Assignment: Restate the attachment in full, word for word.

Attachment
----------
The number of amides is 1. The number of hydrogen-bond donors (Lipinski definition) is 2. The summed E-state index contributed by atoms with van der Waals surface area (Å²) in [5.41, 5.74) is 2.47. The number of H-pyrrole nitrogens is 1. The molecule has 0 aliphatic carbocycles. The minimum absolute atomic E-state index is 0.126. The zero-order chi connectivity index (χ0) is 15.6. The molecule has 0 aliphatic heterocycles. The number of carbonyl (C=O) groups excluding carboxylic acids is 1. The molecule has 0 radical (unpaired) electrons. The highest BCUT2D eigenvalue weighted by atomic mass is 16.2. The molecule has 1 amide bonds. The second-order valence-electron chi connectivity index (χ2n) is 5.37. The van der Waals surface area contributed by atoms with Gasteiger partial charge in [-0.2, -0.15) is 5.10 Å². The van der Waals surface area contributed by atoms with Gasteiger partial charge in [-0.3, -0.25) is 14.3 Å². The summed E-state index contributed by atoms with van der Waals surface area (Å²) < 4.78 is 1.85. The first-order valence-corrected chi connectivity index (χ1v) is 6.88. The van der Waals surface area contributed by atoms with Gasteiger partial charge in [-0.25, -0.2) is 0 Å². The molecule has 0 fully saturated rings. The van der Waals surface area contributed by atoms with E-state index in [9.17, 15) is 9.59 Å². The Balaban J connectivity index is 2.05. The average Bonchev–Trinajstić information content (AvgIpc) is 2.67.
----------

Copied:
The number of amides is 1. The number of hydrogen-bond donors (Lipinski definition) is 2. The summed E-state index contributed by atoms with van der Waals surface area (Å²) in [5.41, 5.74) is 2.47. The number of H-pyrrole nitrogens is 1. The molecule has 0 aliphatic carbocycles. The minimum absolute atomic E-state index is 0.126. The zero-order chi connectivity index (χ0) is 15.6. The molecule has 0 aliphatic heterocycles. The number of carbonyl (C=O) groups excluding carboxylic acids is 1. The molecule has 0 radical (unpaired) electrons. The highest BCUT2D eigenvalue weighted by atomic mass is 16.2. The molecule has 1 amide bonds. The second-order valence-electron chi connectivity index (χ2n) is 5.37. The van der Waals surface area contributed by atoms with Gasteiger partial charge in [-0.2, -0.15) is 5.10 Å². The van der Waals surface area contributed by atoms with Gasteiger partial charge in [-0.3, -0.25) is 14.3 Å². The summed E-state index contributed by atoms with van der Waals surface area (Å²) < 4.78 is 1.85. The first-order valence-corrected chi connectivity index (χ1v) is 6.88. The van der Waals surface area contributed by atoms with Gasteiger partial charge in [-0.25, -0.2) is 0 Å². The molecule has 0 fully saturated rings. The van der Waals surface area contributed by atoms with E-state index in [9.17, 15) is 9.59 Å². The Balaban J connectivity index is 2.05. The average Bonchev–Trinajstić information content (AvgIpc) is 2.67.